# Are RIGHT JOINs ever necessary?

`RIGHT JOIN`s can always be rewritten as `LEFT JOIN`s, and some people consider `RIGHT JOIN`s a bad practice. This article explains why.

## Simple case: two tables

It goes without saying that a `RIGHT JOIN` between two tables can always be written as a `LEFT JOIN`. All we have to do is to invert the order of the tables:

``author a RIGHT JOIN book b ON a.book_id = b.id``

is the same as:

``book b LEFT JOIN author a ON a.book_id = b.id``

## Complex case: multiple tables

A common objection is that `JOIN`s are often more complicated and involve multiple tables, creating situations when `LEFT` and `INNER JOIN`s are simply not enough.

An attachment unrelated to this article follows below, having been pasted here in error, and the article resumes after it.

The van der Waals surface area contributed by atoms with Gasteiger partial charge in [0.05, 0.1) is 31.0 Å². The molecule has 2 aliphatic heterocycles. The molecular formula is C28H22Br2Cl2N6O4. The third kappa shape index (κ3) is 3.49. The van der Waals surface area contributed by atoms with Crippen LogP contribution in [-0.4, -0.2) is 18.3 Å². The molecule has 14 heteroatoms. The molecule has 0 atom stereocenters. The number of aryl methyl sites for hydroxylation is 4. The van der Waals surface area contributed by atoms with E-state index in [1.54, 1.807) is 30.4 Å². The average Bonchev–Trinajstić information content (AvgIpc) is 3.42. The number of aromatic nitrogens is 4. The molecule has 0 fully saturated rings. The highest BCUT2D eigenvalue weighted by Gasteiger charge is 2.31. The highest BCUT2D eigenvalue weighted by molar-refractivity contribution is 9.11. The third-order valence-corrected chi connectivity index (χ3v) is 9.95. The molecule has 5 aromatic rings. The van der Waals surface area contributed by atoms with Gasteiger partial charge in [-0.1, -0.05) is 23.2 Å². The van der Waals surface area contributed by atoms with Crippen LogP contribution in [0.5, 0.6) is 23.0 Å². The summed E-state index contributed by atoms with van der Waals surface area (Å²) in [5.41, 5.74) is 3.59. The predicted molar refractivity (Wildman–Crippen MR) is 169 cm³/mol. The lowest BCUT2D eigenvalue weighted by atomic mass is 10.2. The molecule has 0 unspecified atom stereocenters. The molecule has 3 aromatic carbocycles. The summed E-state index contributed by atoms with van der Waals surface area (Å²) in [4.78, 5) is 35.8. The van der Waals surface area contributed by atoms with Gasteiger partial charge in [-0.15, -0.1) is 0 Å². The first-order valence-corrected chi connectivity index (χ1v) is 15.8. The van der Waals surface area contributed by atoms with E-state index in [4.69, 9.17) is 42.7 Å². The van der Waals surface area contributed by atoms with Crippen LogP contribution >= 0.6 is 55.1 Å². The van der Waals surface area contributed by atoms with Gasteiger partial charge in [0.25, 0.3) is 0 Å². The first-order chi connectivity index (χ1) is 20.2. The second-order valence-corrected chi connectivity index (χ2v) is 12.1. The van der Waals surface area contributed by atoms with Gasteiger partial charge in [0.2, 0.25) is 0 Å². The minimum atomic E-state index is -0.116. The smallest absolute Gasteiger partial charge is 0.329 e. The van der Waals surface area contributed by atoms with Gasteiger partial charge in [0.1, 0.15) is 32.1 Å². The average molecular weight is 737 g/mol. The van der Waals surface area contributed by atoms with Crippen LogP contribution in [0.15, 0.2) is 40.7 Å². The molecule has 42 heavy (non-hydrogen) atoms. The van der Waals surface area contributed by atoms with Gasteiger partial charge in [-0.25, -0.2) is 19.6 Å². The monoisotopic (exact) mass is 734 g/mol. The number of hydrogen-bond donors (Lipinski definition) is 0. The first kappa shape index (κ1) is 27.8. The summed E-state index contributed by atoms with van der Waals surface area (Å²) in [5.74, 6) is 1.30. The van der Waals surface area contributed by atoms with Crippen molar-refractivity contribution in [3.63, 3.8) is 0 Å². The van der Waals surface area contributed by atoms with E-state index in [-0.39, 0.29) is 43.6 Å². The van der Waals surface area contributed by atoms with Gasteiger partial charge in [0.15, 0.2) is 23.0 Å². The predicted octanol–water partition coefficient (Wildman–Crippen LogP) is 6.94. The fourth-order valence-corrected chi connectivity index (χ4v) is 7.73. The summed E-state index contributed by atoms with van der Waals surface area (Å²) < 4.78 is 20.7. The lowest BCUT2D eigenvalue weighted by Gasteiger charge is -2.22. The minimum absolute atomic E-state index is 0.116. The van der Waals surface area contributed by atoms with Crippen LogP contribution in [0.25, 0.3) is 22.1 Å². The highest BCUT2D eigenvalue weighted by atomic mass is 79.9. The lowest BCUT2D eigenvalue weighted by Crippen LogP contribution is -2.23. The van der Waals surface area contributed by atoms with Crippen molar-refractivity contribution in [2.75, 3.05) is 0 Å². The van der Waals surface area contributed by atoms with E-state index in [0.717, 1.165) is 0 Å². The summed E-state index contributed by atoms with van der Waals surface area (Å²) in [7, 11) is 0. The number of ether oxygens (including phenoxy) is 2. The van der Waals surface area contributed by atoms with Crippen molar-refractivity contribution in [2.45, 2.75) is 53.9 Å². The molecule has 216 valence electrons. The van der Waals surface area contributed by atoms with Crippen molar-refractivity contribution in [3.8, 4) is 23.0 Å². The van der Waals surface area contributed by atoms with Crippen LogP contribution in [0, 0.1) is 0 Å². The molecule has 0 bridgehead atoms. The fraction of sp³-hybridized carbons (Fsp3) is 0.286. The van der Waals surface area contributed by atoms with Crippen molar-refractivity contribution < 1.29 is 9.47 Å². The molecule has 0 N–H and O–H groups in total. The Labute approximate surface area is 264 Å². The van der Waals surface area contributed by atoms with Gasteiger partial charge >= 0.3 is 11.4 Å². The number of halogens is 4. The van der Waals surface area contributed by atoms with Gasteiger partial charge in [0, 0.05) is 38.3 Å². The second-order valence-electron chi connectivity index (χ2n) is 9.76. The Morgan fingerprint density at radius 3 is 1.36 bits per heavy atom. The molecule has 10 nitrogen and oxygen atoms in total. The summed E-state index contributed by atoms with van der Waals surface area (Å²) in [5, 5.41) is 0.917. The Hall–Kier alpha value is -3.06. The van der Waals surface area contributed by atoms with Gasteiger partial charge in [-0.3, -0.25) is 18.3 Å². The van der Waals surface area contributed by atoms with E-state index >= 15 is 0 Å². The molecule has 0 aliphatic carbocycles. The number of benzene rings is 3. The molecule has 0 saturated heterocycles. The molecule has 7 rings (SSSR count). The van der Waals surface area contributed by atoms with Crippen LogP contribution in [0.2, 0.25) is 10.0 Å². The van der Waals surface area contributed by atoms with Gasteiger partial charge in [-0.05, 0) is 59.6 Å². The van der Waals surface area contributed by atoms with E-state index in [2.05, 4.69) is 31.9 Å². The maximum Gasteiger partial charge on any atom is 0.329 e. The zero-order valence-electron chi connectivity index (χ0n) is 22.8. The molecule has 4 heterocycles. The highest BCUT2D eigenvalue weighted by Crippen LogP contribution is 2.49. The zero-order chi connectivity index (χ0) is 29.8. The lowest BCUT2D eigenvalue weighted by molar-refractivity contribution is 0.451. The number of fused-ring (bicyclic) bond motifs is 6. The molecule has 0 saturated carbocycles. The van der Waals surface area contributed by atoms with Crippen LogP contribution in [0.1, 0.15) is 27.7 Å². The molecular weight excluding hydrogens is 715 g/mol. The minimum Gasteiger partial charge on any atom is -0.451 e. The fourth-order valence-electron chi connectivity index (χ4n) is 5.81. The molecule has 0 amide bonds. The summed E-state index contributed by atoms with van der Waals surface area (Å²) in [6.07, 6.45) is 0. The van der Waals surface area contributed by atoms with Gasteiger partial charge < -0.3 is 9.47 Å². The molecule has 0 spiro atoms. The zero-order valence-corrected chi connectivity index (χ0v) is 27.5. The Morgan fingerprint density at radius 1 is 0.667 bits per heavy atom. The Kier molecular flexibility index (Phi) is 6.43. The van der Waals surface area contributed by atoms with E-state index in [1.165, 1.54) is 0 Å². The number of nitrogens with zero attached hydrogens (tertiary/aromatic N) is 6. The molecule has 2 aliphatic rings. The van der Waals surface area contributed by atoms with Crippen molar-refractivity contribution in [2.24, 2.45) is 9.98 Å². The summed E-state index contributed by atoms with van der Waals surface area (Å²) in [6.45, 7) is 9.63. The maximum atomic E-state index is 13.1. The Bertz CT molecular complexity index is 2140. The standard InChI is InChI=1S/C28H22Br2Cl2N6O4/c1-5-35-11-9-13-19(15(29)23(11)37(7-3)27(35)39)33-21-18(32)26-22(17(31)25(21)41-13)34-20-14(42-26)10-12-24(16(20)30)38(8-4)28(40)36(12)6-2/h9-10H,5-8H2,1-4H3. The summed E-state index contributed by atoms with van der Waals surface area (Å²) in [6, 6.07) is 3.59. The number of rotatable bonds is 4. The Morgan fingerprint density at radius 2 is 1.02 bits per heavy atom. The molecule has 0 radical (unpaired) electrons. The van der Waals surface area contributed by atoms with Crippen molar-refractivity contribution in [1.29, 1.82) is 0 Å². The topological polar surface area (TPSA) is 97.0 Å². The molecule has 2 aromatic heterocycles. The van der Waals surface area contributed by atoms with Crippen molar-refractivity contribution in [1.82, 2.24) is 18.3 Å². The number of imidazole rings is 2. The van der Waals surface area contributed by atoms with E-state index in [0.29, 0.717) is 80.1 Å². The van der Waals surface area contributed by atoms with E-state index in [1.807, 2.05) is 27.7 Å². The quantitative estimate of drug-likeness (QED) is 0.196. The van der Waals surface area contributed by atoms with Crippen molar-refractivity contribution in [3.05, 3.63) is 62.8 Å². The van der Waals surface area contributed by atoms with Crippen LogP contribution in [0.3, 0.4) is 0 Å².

The counter-intuitive truth is that, actually, `JOIN`s are always between two tables. In this respect, it’s not different than the classical arithmetical operators we study at school. Consider this:

``1 + 2 + 3``

`+` is a binary operator: it always involves two numbers. Assuming that we follow the left-to-right order, we’re summing `1 + 2`, and then `3 + 3`.

`JOIN` is a binary operator, too. So, consider this:

``a LEFT JOIN b RIGHT JOIN c``

is the same as:

``c LEFT JOIN a LEFT JOIN b``

or:

``a LEFT JOIN c LEFT JOIN b``

The actual join order is determined by the query planner, as long as it returns the results we asked for.

Many consider `RIGHT JOIN`s as a bad practice. The reason is simple: following a series of `LEFT` and `RIGHT` is confusing for the human mind.
But why is the recommendat`ion to use LEFT JOINs instead of RIGHT JOIN`s? Because SQL, like English, is written from left to right.